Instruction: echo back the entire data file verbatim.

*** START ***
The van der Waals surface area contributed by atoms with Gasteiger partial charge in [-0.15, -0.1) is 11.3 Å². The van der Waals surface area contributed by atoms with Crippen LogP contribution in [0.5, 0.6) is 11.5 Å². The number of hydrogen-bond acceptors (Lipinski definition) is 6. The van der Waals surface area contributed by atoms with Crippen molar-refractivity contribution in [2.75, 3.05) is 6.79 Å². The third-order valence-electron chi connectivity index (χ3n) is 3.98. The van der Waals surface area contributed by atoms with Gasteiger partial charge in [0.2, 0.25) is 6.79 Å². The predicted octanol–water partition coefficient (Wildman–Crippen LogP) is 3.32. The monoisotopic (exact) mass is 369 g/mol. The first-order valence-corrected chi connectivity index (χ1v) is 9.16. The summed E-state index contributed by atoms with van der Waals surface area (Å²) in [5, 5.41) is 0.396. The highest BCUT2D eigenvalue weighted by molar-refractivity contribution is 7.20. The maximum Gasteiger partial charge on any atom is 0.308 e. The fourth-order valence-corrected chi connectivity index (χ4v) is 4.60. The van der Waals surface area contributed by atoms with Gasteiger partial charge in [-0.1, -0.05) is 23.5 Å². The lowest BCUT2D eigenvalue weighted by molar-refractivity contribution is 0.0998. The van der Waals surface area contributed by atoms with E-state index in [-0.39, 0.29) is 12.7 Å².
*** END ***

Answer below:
The van der Waals surface area contributed by atoms with Gasteiger partial charge in [-0.15, -0.1) is 11.3 Å². The van der Waals surface area contributed by atoms with Crippen LogP contribution in [0.5, 0.6) is 11.5 Å². The number of hydrogen-bond acceptors (Lipinski definition) is 6. The van der Waals surface area contributed by atoms with Crippen molar-refractivity contribution in [2.75, 3.05) is 6.79 Å². The third-order valence-electron chi connectivity index (χ3n) is 3.98. The van der Waals surface area contributed by atoms with Gasteiger partial charge in [0.2, 0.25) is 6.79 Å². The predicted octanol–water partition coefficient (Wildman–Crippen LogP) is 3.32. The monoisotopic (exact) mass is 369 g/mol. The first-order valence-corrected chi connectivity index (χ1v) is 9.16. The summed E-state index contributed by atoms with van der Waals surface area (Å²) in [5, 5.41) is 0.396. The highest BCUT2D eigenvalue weighted by molar-refractivity contribution is 7.20. The maximum Gasteiger partial charge on any atom is 0.308 e. The fourth-order valence-corrected chi connectivity index (χ4v) is 4.60. The van der Waals surface area contributed by atoms with Gasteiger partial charge in [-0.1, -0.05) is 23.5 Å². The lowest BCUT2D eigenvalue weighted by molar-refractivity contribution is 0.0998. The van der Waals surface area contributed by atoms with E-state index in [-0.39, 0.29) is 12.7 Å².